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A state security court sentenced an Egyptian nuclear engineer to life in prison Monday after convicting him of spying for Israel, a court official said.
Mohammed Sayed Saber, 35, an employee with Egypt's atomic agency, had been charged with harming the country's national security by giving stolen documents to the Mossad in exchange for $17,000.
Two others, one Japanese and one Irish, who were tried in absentia on spying charges also received life imprisonment, the court official said.
Foreign Ministry spokesmen denied all links to the case, saying the accusations were baseless.
They said the conviction was testament to the shortcomings of the Israel-Egypt peace accord, Israel Radio reported.
The defendant appeared in a white prison jumpsuit, smiling and flashing a victory sign to the media, which crammed into the court room.
After hearing the verdict, Saber remained calm, but his mother and wife broke into tears. The court session lasted less than five minutes.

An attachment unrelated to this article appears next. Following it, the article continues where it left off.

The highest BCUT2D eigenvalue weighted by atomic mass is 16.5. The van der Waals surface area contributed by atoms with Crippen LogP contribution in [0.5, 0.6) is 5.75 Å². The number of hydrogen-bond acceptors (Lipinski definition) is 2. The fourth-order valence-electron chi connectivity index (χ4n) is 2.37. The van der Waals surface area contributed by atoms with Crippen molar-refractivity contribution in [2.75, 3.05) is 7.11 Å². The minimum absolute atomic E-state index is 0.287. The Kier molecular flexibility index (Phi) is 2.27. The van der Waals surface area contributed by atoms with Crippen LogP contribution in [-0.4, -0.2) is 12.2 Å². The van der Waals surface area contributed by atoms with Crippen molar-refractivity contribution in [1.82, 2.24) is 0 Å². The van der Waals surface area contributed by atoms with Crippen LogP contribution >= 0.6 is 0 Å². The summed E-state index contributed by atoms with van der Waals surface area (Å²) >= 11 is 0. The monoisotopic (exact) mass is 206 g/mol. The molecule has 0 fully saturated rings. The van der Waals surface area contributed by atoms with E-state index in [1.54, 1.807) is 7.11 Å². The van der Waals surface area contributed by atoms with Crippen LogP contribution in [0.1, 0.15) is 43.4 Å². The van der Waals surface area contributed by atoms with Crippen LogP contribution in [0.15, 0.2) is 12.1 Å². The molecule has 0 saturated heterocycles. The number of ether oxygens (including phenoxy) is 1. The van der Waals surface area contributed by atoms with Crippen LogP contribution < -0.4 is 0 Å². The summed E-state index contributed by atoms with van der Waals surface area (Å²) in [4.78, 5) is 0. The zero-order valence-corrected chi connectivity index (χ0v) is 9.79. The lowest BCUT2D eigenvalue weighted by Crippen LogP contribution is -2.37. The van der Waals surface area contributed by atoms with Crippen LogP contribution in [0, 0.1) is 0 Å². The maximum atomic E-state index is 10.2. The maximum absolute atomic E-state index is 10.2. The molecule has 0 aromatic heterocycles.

Heavy security forces were deployed inside and outside the courtroom, and dozens surrounded the wife and mother to block the media from speaking to them.
Saber was arrested February 18 after he returned to Egypt from Hong Kong, where the prosecution has said he used to meet agents working for Israel.
During the first court session, Saber stunned the judge by praising Israel's advanced technology and claimed he handed over outdated documents that posed no threat to Egyptian security.
Saber has claimed that just before his arrest in February, he informed the Egyptian Embassy in Riyadh, Saudi Arabia, of his actions. He had been in Saudi Arabia since 2000 on a sabbatical from the atomic agency.
One of Saber's defense lawyers, Adel Aziz, said before that he believed in his client's innocence as he had alerted the Egyptian authorities about his actions.